Spikes erupt from the ground and I am dead, all my progress erased. Sometime later I am impaled on a lance, my quest ended before I could complete it. I will die many times, each death a tiny pixelated tragedy. Dying almost hurts more in an 8-bit landscape than in a shiny open world.
At a recent Nintendo press event, I got some quality time with two upcoming retro-styled sidescrollers, Shovel Knight and 1001 Spikes. And when I say quality time, I mean a lot of jumping, a lot of attacking, and a hell of a lot of losing.
In Shovel Knight, developed by Yacht Club Games, you play as the titular warrior who brandishes a shovel either as a weapon to slay enemies or as a tool to dig up treasure. The game plays something like a mix of Mega Man, with its screen-by-screen action, and Castlevania, with medieval combat.
"We wanted to make an NES-style game. What we went to was Zelda 2, where we really like the downthrust. We wanted to build a game off of a downthrust," said developer David D'Angelo. "It's got a little bit of everything in it. Everyone that has played an NES game associates with it. 'I played Duck Tales, that is what this looks like.' Or, 'I played Faxanadu, that's what this is like.' What?! No one played Faxanadu! But the most common are Mega Man and Castlevania."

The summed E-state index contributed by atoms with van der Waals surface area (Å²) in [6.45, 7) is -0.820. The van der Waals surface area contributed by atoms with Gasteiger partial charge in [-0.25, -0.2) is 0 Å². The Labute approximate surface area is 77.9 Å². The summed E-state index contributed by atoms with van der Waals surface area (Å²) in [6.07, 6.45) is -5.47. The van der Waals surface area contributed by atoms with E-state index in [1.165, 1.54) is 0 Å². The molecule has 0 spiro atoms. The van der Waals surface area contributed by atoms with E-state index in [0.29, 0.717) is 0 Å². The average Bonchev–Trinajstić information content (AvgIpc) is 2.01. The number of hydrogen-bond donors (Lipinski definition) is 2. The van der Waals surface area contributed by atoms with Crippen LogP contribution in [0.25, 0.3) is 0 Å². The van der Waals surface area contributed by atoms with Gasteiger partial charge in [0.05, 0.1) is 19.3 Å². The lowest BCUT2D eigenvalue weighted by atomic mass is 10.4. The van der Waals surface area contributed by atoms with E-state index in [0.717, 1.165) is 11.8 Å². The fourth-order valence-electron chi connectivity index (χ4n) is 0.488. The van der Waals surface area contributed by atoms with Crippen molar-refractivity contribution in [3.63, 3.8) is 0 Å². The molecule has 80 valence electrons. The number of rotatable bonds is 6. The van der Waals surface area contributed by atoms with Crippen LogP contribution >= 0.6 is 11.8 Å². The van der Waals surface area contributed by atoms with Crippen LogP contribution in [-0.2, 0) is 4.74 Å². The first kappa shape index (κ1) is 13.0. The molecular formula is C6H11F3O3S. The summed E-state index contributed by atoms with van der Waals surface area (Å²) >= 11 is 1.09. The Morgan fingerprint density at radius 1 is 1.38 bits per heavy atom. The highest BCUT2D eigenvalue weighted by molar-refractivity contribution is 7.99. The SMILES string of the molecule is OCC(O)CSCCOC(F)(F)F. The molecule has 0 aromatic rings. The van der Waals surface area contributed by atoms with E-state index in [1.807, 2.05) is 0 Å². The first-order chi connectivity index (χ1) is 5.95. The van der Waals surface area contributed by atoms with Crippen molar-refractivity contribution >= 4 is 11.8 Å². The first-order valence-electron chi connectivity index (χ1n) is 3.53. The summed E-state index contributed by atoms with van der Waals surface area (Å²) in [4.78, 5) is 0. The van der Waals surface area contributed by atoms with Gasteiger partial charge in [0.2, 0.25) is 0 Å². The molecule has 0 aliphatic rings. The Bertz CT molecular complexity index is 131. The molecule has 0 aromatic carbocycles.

As I made my way through the castle on a quest to defeat King Knight, one of the bosses working for the evil Enchantress, I squared off against a variety of pixelated beasts. And I was killed by them, again and again. Armored opponents on mounts impale me on their lances, or flying rats try to hit me. Then there are the massive griffins, towering over my comparatively short frame. It burns me with its fiery breath at first, until I get a grip on dodging the waves of flame as my life nears zero. I rush in closer for the kill and then it suddenly rips me apart with its talons, my knight's quest come to an end.
My storming of the castle is all happening in an 8-bit fashion, with dotty bricks and beasts illustrated with few colors. But it's more than the colors that are old-fashioned. Like many other retro games of the last few years, the developers have also made the game mercilessly difficult, with a Demon’s Souls-like reward for reaching your fallen loot.